Orange County health officials said an outbreak of COVID-19 that popped up around the campus of Chapman University in the city of Orange earlier this week has so far not spread beyond the California school’s community.
At an Oct. 15 press conference, county officials said the source of the spread appeared to be from off-campus social gatherings. A cluster of 37 cases of COVID-19 was first reported by Chapman University on Oct. 12.
Dr. Matt Zahn, medical director of the communicable disease control division of the Orange County Health Care Agency, confirmed that the cluster did not seem to be spreading in the local community.
“In this setting, we’ve seen really the same thing that we’ve seen in other events around the country in colleges and universities. It is outside-of-classroom social gatherings that have really been the source as opposed to inside classrooms,” Zahn said at the press conference.
In its weekly update, Chapman reported 17 active cases of COVID-19 in students living in dormitories on campus and another 19 cases in students living off campus in nearby housing. Another positive case was reported for a student whose living situation was unknown.
There are currently no active cases reported among faculty or staff members at the university.
Chapman President Daniele C. Struppa sent a letter to students indicating that six cases had been discovered in the K Residence Hall, adding that all students living in the facility would be tested to further contain the spread of the outbreak.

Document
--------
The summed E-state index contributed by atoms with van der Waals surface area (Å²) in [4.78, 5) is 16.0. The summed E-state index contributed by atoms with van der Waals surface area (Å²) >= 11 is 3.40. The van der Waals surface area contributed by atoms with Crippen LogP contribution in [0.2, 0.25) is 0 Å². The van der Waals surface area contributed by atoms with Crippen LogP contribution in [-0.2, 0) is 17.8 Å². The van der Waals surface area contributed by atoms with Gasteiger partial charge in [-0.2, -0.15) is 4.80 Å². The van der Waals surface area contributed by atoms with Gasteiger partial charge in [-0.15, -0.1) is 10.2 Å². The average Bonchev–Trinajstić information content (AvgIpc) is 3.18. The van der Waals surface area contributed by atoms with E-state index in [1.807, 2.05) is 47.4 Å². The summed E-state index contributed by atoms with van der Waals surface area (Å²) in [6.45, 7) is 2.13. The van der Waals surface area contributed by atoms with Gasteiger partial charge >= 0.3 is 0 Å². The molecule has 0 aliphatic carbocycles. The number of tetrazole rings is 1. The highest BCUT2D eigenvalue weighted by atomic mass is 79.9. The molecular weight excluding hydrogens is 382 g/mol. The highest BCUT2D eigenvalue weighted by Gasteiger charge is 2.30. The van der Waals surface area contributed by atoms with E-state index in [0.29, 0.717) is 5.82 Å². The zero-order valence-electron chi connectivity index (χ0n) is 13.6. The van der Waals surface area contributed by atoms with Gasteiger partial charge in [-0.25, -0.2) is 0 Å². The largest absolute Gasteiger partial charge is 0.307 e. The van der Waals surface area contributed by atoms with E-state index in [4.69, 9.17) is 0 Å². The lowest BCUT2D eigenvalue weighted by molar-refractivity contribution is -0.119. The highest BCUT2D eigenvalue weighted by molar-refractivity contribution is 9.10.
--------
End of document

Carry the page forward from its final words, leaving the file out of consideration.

Zahn said the school “has really done an exemplary job of reaching out” to the county and those affected by the active cases.
“Chapman has an investigation team, and so what we rely on is the universities will reach out to the students and the staff who have been exposed that they’ve identified on campus,” he said.
“This is a collaboration between us and Chapman University, and so we’ll all be watching closely to see if we can identify additional cases.”
Chapman’s online COVID-19 dashboard—which is updated weekly—shows active cases only. When students or staff members recover, their cases are removed from the list.
The university plans to start in-person undergraduate classes on Oct. 19. Graduate students and faculty who chose to teach on campus returned on Oct. 5 as part of the school’s phased reopening schedule.
None of the students or faculty are required to return to campus, however, so online options will be available.
In preparation, the school implemented new safety protocols including signage, barriers, hand sanitizers, plexiglass shields, and entrance/exit instructions. It also installed UV [ultraviolet] sanitation lighting in the heating and air conditioning systems.
The university states that it follows Centers for Disease Control and Prevention (CDC) guidelines regarding quarantines. A person who tests positive for COVID-19 must quarantine for at least 10 days, and show no indication of fever without the use of fever-reducing medication for the last 24 hours before ending the isolation. Symptoms in general must also have improved, according to the school.
Infected students will be able to quarantine in campus housing. Anyone at risk of exposure will be notified.
Testing for all students is available at the Student Health Center on campus. If a student is tested elsewhere and confirmed positive for the disease, the school asks that he or she contact the health center for guidance.
“Chapman will make every effort to identify and isolate positive cases, contact trace, test, and quarantine all contacts,” says Chapman’s website. “All positive COVID-19 cases are immediately reported to the Orange County Health Care Agency (OCHCA).”
Since Orange County is now in the red tier in California’s color-coded COVID-19 monitoring system, classrooms are allowed no more than 25 percent of each room’s fire code capacity, according to the school.
Face coverings are also required, and campus activities will have virtual options.
Each staff member, faculty member, and student is expected to fill out and submit a daily health screening before arriving on campus.
No-contact temperature checkpoints will be set up at several locations. Those who receive a high temperature reading will be sent to Student Health Services.